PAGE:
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The MIL-1553 protocol was released long before cybersecurity was an issue for the military.

Consequently, in recent years, the DoD has made it a priority to focus on cybersecurity issues including MIL-1553, which was originally released in the early 1970s as a standardized, reliable, and fault tolerant communication bus to provide connectivity between different embedded components in mission-critical military vehicles.

The bus was designed with a great focus on reliability, responsiveness, and fault tolerance. However, its security aspects were an afterthought. The MIL-1553 bus was found to be  vulnerable to many attacks that could seriously damage the entire system.

The problem was that rebuilding the security of the MIL-STD-1553 from scratch was cost-prohibitive and a very complex, not scalable, and inflexible approach.

Instead, new components were introduced to support artificial intelligence/machine learning (AI/ML) algorithms. These algorithms provide anomaly and intrusion detection, logging, warning, and possible mitigation.

The approaches included introducing new hardware modules running cyber software applications, either in a distributed or centralized manner, to act as traffic cops for each subsystem.

Another approach was to modify the software/hardware of each existing subsystem, thereby making each unit more capable.

Some industry efforts are focused on developing high technology-readiness levels (TRL) for these approaches.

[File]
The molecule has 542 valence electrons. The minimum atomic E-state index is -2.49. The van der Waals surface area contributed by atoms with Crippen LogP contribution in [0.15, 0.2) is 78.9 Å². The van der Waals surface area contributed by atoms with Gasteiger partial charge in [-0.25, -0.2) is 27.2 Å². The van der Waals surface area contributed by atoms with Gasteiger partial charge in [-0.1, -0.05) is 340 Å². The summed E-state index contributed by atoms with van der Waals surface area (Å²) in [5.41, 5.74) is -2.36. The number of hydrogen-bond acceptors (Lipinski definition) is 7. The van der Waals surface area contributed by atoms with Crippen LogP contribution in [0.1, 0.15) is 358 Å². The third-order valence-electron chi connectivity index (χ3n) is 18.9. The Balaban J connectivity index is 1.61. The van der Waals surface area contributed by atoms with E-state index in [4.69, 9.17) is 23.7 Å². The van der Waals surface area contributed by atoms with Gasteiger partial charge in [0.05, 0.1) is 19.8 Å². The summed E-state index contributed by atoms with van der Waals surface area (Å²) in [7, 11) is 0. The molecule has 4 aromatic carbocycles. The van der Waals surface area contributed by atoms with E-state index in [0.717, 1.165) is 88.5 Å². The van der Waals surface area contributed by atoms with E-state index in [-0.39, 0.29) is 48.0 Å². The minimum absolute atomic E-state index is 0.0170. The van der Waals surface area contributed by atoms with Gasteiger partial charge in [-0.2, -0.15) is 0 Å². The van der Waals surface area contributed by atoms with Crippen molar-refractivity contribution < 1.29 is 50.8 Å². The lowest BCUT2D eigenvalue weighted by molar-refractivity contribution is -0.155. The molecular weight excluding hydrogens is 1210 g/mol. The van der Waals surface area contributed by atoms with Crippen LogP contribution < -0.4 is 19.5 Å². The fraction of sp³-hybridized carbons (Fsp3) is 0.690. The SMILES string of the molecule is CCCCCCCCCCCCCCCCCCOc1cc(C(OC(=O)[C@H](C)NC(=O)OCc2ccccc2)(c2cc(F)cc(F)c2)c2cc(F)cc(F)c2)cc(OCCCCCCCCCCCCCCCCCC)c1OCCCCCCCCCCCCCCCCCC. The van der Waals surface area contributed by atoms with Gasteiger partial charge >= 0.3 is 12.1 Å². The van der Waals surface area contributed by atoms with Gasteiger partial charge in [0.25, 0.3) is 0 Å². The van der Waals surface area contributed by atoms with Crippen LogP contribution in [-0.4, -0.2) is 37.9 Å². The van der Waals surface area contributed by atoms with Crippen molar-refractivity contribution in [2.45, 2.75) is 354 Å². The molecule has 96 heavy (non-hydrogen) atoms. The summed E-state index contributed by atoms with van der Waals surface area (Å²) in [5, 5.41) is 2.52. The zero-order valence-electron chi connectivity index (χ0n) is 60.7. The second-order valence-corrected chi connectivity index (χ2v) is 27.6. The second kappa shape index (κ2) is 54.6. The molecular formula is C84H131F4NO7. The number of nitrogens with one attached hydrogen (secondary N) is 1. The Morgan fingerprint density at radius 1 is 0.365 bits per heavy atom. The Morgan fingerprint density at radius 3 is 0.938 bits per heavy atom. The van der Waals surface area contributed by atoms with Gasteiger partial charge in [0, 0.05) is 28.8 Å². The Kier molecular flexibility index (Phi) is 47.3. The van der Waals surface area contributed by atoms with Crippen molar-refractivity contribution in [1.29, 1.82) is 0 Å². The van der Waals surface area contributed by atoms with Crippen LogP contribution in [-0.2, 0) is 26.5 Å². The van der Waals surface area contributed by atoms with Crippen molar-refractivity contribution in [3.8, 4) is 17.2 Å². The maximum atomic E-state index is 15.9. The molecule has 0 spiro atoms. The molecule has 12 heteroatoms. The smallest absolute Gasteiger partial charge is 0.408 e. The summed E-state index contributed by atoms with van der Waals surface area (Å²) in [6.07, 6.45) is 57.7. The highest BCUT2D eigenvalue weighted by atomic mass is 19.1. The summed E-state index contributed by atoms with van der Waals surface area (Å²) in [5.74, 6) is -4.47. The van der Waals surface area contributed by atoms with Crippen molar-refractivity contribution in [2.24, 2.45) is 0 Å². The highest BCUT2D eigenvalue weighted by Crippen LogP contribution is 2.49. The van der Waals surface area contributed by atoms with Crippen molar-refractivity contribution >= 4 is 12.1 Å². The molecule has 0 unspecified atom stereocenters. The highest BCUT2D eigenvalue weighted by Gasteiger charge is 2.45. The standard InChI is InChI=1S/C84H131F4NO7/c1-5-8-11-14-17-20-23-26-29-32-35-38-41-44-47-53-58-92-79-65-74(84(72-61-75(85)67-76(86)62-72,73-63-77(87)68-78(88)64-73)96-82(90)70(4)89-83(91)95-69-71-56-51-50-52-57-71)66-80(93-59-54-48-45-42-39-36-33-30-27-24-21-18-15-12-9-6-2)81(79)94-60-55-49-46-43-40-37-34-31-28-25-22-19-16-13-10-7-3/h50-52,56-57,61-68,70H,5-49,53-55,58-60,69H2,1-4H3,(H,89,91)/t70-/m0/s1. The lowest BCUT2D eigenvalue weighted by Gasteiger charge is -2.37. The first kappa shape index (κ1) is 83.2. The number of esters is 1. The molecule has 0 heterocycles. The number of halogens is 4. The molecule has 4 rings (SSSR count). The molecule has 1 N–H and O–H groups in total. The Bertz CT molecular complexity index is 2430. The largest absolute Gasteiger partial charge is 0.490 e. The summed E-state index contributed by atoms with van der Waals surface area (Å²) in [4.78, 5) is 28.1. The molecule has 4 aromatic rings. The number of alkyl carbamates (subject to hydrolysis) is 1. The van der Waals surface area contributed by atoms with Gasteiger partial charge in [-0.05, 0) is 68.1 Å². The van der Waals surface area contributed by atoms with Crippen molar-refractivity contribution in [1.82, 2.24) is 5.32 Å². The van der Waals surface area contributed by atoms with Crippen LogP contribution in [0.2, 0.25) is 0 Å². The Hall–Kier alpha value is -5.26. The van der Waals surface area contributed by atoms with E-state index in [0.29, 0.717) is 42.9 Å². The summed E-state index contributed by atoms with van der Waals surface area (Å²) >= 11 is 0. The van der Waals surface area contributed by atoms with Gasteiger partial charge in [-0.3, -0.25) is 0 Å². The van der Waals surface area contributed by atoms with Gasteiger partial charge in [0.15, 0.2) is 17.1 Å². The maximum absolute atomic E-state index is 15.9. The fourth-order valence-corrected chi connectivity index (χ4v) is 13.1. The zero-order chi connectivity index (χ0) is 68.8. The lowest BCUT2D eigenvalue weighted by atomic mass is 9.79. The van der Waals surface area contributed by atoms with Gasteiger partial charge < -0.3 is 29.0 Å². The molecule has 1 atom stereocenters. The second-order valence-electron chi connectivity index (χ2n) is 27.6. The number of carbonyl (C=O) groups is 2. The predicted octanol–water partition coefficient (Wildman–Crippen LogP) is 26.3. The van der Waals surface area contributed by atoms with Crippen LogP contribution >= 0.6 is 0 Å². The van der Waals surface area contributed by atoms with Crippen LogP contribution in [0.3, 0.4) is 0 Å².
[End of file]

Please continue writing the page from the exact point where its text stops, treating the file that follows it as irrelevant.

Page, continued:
Adding effective cybersecurity elements to MIL-1553 is essential for satisfying the Risk Management Framework (RMF), a U.S. federal government policy and set of standards developed by the National Institute of Standards and Technology (NIST) in Gaithersburg, Maryland, for the assessment and authorization of mission systems.

Analysts contend that increasingly, U.S. military programs are using RMF to address cyber security and trusted-computing requirements, and for some systems, it is required to get an Approval to Operate (ATO). Because RMF is a system-level certification, it is for certifying whole systems – not just an individual component.

Want to learn more? Tonex offers MIL-1553 Cybersecurity Training, a 2-day training course that address MIL-1553 cybersecurity issues.

MIL-1553 Cybersecurity training introduces a set of workshops and group activities of real world case studies in order to prepare you to tackle the entire related RMF challenges applied to MIL-1553 capable platforms and systems.

For more information, questions, comments, contact us.

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